SEC Files Charges Against Real Estate Entrepreneur for $11 Million Ponzi Scheme

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The Securities and Exchange Commission has recently filed civil charges against Matthew Motil, a well-known real estate entrepreneur and host of the popular podcast “The Cash Flow King.” According to the SEC’s complaint filed on September 25th in federal court, Motil is accused of masterminding an elaborate $11 million Ponzi scheme that defrauded over 50 investors.

Motil allegedly lured investors by offering low-risk, high-return promissory notes that were supposedly collateralized by first mortgages on homes in Ohio. However, it has been revealed that Motil did not secure the promised first-lien positions and even went as far as selling multiple promissory notes for the same property to multiple investors. This blatant deception allowed him to use funds from new investors to repay earlier ones and finance his extravagant personal expenses, which include indulging in courtside seats at NBA games, costing over $73,000, and dining at numerous pizzerias, racking up a bill of more than $13,900.

Mark Cave, associate director of the SEC’s Division of Enforcement, commented on the investigation, saying, “We allege that Motil used podcasts and social-media platforms to bolster his reputation as an investing expert while fraudulently targeting investors’ hard-earned retirement assets.” Cave added, “We are committed to holding those who prey on others accountable for their unlawful conduct.”

At the time of writing, neither Matthew Motil nor his wife Amy Motil, who is also implicated in the SEC’s complaint, have made any public statements. It remains uncertain whether they have legal representation for this matter. Notably, the lawyer who previously represented Motil in a bankruptcy case confirmed that he is not involved in the SEC investigation.

In addition to the alleged fraud itself, the SEC expressed concern over Motil’s lack of cooperation. Despite actively participating in a separate bankruptcy case, Motil disregarded multiple administrative subpoenas issued by the SEC, demanding testimony and documentation.

The Ponzi scheme orchestrated by Motil is said to have taken place between October 2017 and May 2021. In the words of the SEC’s complaint, “Nearly everything about his scheme was a lie.” This case serves as a reminder of the importance of vigilance when investing and the need for regulatory bodies to actively pursue those who engage in fraudulent activities that harm unsuspecting investors.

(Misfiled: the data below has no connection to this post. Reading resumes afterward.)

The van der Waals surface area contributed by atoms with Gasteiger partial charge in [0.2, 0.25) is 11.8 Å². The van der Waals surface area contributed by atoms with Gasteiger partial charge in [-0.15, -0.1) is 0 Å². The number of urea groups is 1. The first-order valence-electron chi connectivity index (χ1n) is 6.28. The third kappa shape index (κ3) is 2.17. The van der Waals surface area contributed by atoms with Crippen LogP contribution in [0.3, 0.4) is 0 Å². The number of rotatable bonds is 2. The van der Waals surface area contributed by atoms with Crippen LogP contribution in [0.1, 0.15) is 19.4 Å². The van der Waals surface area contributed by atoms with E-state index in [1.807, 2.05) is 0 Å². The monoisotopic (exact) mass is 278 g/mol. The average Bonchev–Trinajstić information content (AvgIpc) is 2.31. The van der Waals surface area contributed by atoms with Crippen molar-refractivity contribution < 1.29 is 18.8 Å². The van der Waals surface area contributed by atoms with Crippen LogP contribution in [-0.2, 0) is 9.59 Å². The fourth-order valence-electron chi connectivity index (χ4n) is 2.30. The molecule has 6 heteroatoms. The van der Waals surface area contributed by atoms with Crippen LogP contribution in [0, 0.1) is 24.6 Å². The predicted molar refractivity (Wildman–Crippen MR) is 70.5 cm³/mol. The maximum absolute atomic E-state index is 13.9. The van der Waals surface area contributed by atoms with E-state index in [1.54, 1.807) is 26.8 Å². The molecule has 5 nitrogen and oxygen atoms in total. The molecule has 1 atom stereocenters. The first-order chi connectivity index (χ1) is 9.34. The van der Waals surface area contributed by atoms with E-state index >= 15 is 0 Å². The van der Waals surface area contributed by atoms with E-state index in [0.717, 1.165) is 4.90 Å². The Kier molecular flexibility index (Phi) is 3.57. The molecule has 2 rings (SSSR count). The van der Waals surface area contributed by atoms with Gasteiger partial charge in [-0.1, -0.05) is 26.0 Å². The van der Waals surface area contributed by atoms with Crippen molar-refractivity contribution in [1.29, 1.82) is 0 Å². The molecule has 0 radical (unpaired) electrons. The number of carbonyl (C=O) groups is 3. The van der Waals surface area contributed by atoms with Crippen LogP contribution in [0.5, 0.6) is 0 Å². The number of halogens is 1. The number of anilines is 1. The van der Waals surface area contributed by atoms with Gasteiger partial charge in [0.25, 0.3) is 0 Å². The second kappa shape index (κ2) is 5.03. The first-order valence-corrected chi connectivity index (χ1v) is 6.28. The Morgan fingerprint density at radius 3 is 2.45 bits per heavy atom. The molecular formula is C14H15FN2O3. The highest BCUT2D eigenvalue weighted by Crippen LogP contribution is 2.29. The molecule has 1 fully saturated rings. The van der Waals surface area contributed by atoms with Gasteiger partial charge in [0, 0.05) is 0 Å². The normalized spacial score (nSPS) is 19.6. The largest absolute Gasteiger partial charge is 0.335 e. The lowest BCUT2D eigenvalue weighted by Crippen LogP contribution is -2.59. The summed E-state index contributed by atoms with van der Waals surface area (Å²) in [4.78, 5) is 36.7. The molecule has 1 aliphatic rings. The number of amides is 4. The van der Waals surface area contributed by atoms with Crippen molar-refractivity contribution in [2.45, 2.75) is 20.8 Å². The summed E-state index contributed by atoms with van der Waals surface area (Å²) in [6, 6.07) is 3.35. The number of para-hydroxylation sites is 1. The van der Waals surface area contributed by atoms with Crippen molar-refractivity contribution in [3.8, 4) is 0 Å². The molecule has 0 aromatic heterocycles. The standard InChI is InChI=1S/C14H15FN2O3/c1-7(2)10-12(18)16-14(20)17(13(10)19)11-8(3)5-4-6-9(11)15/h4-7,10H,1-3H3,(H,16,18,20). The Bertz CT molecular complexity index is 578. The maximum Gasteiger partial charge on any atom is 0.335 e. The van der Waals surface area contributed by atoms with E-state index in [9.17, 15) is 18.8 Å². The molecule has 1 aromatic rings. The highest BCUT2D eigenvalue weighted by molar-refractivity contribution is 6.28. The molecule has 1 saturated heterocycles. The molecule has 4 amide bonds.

Real Estate Investment Scheme Exposed by SEC

Motil, a self-proclaimed real estate investment guru, has come under scrutiny by the Securities and Exchange Commission (SEC) for allegedly running a Ponzi scheme. The agency claims that Motil used social media, his podcast, and website to promote his fraudulent scheme, enticing potential investors with the promise of being a “real estate investing badass!”

Motil specifically targeted individuals who had signed up for his newsletter, sending them emails with enticing offers for “private lending opportunities.” He convinced his victims that their investments would be used to renovate properties and generate profits through reselling, refinancing, or renting. However, the SEC alleges that Motil was using investor funds for personal expenses and making Ponzi-like payments to early investors.

To make matters worse, Motil is accused of forging a notary’s signature and creating counterfeit notary seals on multiple mortgage documents. When confronted with his financial troubles in January 2021, Motil claimed that cash-flow issues arose from banking and tenant payment problems. He apologized for poor communication and promised to build a larger cash reserve.

According to the SEC, Motil spent a significant portion of investor funds on personal luxuries. This includes more than $1 million in personal credit card charges and over $100,000 on a seven-month rental of a lakeside mansion. Additionally, Motil used investor money to repay student loans and enjoy lavish visits to Starbucks. Shockingly, he even transferred more than $400,000 of investor funds to his wife, who may be required to return the money.

In response to these allegations, the SEC has filed a complaint seeking restitution for the defrauded investors, civil money penalties, and other necessary measures. The investigation serves as a reminder to exercise caution when approached by supposed investment experts promising lucrative returns.

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